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Oldham joined scores of rocketeers who gathered in November at the federally managed Lucerne Dry Lake east of Victorville for the twice-a-year ROCstock, an event sponsored by the Rocketry Organization of California.

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As Tryon readied the Desert Hawk for launch, Oldham drew a crowd simply by displaying a motor he used last year to propel a 700-pound model of a Nike Ajax missile -- without a warhead, of course -- to 14,740 feet in 30 seconds.

The 6-foot-long Q motor delivered an impressive 3,500 pounds of thrust. Lying on a table, it looked like an innocuous sewer pipe.

“May I take a video of this?” one man said, gingerly approaching the Q. “Wow. Whose is it?”

“What’cha got there, Wedge? Is that a Q?” asked Paul Avery, 54, an Agora Hills rocketeer who is working his way up to take on such a motor.

“I don’t have the experience,” he explained. “It’s serious stuff. The least little thing goes wrong and it gets ugly quick.”

The Nike Ajax model cost Oldham $10,000 -- $8,000 from refinancing his home. His next project, a 45-foot-long replica of a Nike Hercules, will cost twice as much. It will have a first-stage thrust composed of four Q motors that will separate from the rocket at 10,000 feet.

Four seconds later, a more powerful S motor will ignite, propelling the Hercules to 30,000 feet. (Rocket motors double in power with each step through the alphabet.)

“It’ll go supersonic. About Mach 1.1,” Oldham said. “I don’t know where the money is going to come from. I just know I’m going to build it.”

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Oldham stumbled onto extreme rocketry like many of his peers did -- in middle age when he introduced his childhood hobby to his teenage son.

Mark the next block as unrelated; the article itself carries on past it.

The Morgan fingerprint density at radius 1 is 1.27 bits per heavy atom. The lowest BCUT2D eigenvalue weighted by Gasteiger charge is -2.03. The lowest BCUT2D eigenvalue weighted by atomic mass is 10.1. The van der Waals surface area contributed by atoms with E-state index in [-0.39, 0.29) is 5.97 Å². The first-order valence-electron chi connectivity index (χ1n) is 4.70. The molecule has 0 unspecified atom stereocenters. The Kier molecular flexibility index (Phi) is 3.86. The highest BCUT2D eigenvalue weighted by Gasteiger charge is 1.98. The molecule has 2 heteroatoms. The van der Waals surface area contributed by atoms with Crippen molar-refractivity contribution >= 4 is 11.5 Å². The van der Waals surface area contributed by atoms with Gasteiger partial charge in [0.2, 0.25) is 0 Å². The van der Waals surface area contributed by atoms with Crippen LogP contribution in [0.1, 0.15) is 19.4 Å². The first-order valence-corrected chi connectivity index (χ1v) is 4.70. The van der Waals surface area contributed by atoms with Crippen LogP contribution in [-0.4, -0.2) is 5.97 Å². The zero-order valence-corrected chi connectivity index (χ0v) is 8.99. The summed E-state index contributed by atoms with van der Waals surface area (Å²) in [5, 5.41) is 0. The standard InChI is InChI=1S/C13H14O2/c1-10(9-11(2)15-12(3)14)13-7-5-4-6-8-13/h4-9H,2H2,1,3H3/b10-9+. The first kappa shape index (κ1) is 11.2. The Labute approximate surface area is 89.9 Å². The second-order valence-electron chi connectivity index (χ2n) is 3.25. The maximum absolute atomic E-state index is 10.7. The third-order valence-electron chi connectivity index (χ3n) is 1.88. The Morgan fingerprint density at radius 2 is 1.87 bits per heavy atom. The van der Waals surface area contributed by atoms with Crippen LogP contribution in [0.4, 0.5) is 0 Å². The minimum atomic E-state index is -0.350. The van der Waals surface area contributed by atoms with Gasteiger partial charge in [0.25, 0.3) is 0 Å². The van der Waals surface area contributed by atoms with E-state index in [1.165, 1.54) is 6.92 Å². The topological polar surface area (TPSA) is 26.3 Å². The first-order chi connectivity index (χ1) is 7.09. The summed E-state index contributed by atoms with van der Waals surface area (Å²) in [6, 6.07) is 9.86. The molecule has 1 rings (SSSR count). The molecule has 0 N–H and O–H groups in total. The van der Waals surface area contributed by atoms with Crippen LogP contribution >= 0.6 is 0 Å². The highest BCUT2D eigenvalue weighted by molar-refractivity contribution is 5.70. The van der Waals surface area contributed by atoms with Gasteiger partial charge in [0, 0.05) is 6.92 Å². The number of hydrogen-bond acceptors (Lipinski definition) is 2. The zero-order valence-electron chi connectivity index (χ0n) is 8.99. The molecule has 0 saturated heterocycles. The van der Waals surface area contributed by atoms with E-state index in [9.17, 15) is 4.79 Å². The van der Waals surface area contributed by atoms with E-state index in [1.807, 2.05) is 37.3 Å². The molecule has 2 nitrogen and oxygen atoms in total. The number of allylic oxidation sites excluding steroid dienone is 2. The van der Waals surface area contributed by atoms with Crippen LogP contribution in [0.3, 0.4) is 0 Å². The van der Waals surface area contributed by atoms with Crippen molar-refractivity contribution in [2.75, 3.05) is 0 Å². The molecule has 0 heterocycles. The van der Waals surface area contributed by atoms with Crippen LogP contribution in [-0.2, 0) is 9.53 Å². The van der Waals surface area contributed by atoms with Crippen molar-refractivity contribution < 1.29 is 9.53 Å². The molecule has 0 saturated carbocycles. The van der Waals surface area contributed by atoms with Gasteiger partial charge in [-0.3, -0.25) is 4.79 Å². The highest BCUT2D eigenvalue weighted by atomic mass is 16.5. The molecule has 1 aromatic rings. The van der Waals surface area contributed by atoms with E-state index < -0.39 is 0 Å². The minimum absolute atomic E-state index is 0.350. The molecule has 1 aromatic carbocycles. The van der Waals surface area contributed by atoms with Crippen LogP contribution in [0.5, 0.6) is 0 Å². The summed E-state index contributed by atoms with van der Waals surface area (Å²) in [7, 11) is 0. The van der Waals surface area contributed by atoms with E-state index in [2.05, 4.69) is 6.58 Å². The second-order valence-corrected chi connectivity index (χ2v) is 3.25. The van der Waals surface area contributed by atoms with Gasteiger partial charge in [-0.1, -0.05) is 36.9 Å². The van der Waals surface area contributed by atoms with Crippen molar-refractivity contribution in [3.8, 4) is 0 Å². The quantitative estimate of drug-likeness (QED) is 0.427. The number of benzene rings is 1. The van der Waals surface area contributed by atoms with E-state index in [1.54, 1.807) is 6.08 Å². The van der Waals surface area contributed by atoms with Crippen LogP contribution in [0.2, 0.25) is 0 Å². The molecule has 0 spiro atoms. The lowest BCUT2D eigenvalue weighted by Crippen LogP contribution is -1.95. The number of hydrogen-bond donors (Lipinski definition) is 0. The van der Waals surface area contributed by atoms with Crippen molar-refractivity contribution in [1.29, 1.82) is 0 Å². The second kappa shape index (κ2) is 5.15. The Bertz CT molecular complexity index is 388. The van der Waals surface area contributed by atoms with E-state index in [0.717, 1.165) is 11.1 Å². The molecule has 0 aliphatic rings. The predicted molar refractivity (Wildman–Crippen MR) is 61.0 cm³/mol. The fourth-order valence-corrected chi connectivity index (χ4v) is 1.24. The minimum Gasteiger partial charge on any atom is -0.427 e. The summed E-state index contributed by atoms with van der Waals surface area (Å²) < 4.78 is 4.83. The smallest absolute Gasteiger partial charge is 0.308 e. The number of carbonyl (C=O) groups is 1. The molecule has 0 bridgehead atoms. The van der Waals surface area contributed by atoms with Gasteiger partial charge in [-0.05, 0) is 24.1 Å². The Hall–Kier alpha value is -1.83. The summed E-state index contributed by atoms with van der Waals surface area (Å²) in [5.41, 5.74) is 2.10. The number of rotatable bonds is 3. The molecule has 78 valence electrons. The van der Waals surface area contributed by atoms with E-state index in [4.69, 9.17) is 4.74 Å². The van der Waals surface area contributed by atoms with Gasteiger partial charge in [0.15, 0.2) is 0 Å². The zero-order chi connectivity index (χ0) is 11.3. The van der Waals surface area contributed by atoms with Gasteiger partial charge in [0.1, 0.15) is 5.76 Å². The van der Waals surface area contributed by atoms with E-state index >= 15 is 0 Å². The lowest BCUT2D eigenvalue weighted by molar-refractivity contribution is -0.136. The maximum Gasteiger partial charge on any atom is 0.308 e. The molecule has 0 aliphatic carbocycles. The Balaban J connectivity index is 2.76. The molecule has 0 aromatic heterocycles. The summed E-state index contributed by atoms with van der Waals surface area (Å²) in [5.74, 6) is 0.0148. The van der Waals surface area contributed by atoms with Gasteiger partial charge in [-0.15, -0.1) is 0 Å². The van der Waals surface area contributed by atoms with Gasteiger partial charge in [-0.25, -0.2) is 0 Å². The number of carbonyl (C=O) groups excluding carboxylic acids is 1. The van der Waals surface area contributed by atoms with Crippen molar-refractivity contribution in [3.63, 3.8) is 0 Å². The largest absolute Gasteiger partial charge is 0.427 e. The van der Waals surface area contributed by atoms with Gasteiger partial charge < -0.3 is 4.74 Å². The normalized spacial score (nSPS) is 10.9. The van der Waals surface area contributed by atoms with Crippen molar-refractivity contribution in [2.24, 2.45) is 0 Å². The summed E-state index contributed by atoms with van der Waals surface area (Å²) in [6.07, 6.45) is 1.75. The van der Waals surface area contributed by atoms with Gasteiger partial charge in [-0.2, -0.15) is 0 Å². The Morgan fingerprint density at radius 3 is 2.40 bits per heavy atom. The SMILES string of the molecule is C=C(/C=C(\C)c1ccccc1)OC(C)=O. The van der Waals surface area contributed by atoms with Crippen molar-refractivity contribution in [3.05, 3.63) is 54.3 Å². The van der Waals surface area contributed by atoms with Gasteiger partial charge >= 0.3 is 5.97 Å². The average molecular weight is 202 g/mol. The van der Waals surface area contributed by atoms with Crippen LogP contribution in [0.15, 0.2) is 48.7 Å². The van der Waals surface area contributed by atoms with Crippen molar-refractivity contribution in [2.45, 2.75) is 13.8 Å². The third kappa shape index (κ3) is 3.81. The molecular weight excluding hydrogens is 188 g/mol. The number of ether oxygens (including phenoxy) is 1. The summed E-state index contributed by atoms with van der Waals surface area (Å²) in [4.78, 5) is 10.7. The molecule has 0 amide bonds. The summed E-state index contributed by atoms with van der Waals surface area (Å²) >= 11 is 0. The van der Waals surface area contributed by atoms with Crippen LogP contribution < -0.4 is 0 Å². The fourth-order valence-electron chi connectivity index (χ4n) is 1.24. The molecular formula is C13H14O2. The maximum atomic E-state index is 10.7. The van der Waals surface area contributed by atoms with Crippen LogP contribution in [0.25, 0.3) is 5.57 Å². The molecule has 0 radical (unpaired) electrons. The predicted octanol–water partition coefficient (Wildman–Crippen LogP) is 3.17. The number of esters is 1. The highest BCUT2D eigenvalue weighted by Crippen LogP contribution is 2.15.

“As a kid in the early ‘60s, when the U.S. got into the space race, I was totally enthralled,” he said. “Eventually the Navy and girls got in the way.”

Unbeknown to Oldham, model rocketry had super-sized during the intervening years. It was no longer just a kid’s game. His son eventually grew bored with rockets. Oldham grew more intense.

“I wake up thinking about rockets, and I go to bed thinking about rockets,” said Oldham, a software engineer who has three framed photos of his most beloved projects. “It’s not a hobby. It’s a passion and obsession.”

Building a rocket from cardboard, plywood and fiberglass encompasses a variety of skills, including carpentry, electronics and aerodynamics. Rockets need to be light enough to fly yet structurally sound enough to hold together, especially when parachutes engage and exert a tremendous amount of force on a fragile fuselage.

Some rocketeers are focused on fuel -- building motors that run on exotic combinations of black powder, sugar, liquid oxygen, kerosene and nitrous oxide.

Just don’t call it an experiment.

“The insurance companies don’t like that,” said Mark Hanson, president of the Rocketry Organization of California, whose weekday job is lighting the sets of television’s “Jeopardy” and “Wheel of Fortune.”

“For liability reasons, that’s frowned upon. So instead of experimental, now we call it research.”

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The history of modern rocketry is closely aligned with the dreams of amateurs. Before he built ballistic missiles for the Nazis and later became the face of the U.S. space program, Wernher von Braun was a teenager smitten with the sky. Aerospace engineers who grew up shooting off rockets are a dime a dozen.